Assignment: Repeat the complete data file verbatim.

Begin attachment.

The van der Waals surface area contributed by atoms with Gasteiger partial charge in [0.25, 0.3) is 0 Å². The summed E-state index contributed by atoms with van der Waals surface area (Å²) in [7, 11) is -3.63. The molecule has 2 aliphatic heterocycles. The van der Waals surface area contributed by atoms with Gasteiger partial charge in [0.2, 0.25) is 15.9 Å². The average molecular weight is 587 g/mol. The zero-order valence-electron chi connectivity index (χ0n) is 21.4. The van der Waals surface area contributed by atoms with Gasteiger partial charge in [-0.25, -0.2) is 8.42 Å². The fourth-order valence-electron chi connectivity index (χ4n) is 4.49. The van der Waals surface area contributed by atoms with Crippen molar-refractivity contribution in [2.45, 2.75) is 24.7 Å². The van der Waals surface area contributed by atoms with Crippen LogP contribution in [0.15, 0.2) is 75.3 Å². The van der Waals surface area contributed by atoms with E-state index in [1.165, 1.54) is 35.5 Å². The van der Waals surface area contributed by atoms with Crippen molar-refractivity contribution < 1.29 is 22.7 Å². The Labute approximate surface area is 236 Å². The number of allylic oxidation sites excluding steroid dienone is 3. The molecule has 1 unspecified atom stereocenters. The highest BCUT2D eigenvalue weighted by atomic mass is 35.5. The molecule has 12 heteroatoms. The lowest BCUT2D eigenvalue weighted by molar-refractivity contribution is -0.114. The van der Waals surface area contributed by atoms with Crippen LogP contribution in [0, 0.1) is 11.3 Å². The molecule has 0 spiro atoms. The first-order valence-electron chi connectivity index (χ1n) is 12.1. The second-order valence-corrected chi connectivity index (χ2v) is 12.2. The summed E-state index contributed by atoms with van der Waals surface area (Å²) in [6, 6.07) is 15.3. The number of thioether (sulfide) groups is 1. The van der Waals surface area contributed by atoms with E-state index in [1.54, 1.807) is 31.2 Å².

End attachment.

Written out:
The van der Waals surface area contributed by atoms with Gasteiger partial charge in [0.25, 0.3) is 0 Å². The summed E-state index contributed by atoms with van der Waals surface area (Å²) in [7, 11) is -3.63. The molecule has 2 aliphatic heterocycles. The van der Waals surface area contributed by atoms with Gasteiger partial charge in [0.2, 0.25) is 15.9 Å². The average molecular weight is 587 g/mol. The zero-order valence-electron chi connectivity index (χ0n) is 21.4. The van der Waals surface area contributed by atoms with Gasteiger partial charge in [-0.25, -0.2) is 8.42 Å². The fourth-order valence-electron chi connectivity index (χ4n) is 4.49. The van der Waals surface area contributed by atoms with Crippen molar-refractivity contribution in [2.45, 2.75) is 24.7 Å². The van der Waals surface area contributed by atoms with Crippen LogP contribution in [0.15, 0.2) is 75.3 Å². The van der Waals surface area contributed by atoms with E-state index in [1.165, 1.54) is 35.5 Å². The van der Waals surface area contributed by atoms with Crippen molar-refractivity contribution < 1.29 is 22.7 Å². The Labute approximate surface area is 236 Å². The number of allylic oxidation sites excluding steroid dienone is 3. The molecule has 1 unspecified atom stereocenters. The highest BCUT2D eigenvalue weighted by atomic mass is 35.5. The molecule has 12 heteroatoms. The lowest BCUT2D eigenvalue weighted by molar-refractivity contribution is -0.114. The van der Waals surface area contributed by atoms with Crippen LogP contribution in [0, 0.1) is 11.3 Å². The molecule has 0 spiro atoms. The first-order valence-electron chi connectivity index (χ1n) is 12.1. The second-order valence-corrected chi connectivity index (χ2v) is 12.2. The summed E-state index contributed by atoms with van der Waals surface area (Å²) in [6, 6.07) is 15.3. The number of thioether (sulfide) groups is 1. The van der Waals surface area contributed by atoms with E-state index in [1.54, 1.807) is 31.2 Å².